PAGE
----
apple watch wearable smartwatch

Smartwatches used to track mental wellbeing of their wearers

Image credit: Dreamstime

Wearable devices could be used to determine the psychological wellbeing of their users through data collection and AI, a study claims.

The findings suggests that devices such as smartwatches could be used to monitor and assess psychological states remotely without requiring the completion of mental health questionnaires.

Resilience, or an individual’s ability to overcome difficulty, is an important stress mitigator that reduces morbidity and improves the management of chronic diseases.

“Wearables provide a means to continually collect information about an individual’s physical state. Our results provide insight into the feasibility of assessing psychological characteristics from this passively collected data,” said first author Robert P Hirten, a clinical director at the Hasso Plattner Institute in Germany.

“To our knowledge, this is the first study to evaluate whether resilience, a key mental health feature, can be evaluated from devices such as the Apple Watch.”

Mental health disorders are common, accounting for 13 per cent of the burden of global disease, with a quarter of the population at some point experiencing psychological illness. Yet we have limited resources for their evaluation, say the researchers.

“There are wide disparities in access across geography and socioeconomic status, and the need for in-person assessment or the completion of validated mental health surveys is further limiting,” said senior author Zahi Fayad.

“A better understanding of who is at psychological risk and an improved means of tracking the impact of psychological interventions is needed. The growth of digital technology presents an opportunity to improve access to mental health services for all people.”

To determine if machine-learning models could be trained to distinguish an individual’s degree of resilience and psychological well-being using the data from wearable devices, the researchers analysed data from another study. The data set comprised 329 healthcare workers enrolled at seven hospitals in New York City.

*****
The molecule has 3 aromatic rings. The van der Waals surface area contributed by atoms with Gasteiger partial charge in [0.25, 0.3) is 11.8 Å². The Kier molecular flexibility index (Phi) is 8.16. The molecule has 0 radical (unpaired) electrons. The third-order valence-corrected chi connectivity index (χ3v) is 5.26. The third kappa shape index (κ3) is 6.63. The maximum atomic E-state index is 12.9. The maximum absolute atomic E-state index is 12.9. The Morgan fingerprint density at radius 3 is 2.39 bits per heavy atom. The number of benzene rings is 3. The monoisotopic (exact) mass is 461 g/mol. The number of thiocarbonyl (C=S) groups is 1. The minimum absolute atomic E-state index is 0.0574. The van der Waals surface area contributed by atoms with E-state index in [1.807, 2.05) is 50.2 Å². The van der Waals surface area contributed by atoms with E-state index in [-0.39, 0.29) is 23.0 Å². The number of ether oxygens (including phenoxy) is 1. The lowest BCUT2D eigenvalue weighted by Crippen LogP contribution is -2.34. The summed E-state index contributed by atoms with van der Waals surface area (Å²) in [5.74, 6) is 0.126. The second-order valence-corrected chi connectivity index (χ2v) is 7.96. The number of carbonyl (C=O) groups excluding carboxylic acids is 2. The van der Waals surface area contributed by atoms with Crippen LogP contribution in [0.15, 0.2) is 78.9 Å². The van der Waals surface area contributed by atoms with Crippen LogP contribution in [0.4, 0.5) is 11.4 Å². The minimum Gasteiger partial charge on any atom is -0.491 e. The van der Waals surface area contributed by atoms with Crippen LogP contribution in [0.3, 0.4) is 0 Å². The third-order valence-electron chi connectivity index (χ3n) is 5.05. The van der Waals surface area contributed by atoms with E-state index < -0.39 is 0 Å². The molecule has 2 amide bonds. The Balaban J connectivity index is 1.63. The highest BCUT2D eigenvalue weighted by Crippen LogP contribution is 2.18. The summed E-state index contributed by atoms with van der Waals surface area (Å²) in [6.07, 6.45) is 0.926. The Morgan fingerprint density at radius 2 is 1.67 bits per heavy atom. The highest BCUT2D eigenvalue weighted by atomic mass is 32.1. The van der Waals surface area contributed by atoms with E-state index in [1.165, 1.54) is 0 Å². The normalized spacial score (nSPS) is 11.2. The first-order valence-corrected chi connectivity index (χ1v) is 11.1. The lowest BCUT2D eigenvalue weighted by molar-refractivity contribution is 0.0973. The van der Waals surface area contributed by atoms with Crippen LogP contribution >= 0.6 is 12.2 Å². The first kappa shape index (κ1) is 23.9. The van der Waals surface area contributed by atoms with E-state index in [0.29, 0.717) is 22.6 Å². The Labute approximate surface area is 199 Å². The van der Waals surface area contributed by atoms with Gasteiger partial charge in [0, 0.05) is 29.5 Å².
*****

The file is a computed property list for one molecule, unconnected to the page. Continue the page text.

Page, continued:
Subjects wore an Apple Watch Series 4 or 5 for the duration of their participation, measuring heart rate variability and resting heart rate throughout the follow-up period.

Surveys were collected measuring resilience, optimism and emotional support at baseline. The metrics collected were found to be predictive in identifying resilience or well-being states.

“We hope that this approach will enable us to bring psychological assessment and care to a larger population, who may not have access at this time,” said Micol Zweig, co-author of the paper. “We also intend to evaluate this technique in other patient populations to further refine the algorithm and improve its applicability.”

The research team plans to continue using wearable data to observe a range of physical and psychological disorders and diseases. They added that more advanced analytical tools could allow the data collected from these devices to identify patterns associated with specific mental or physical diseases.

Sign up to the E&T News e-mail to get great stories like this delivered to your inbox every day.

Recent articles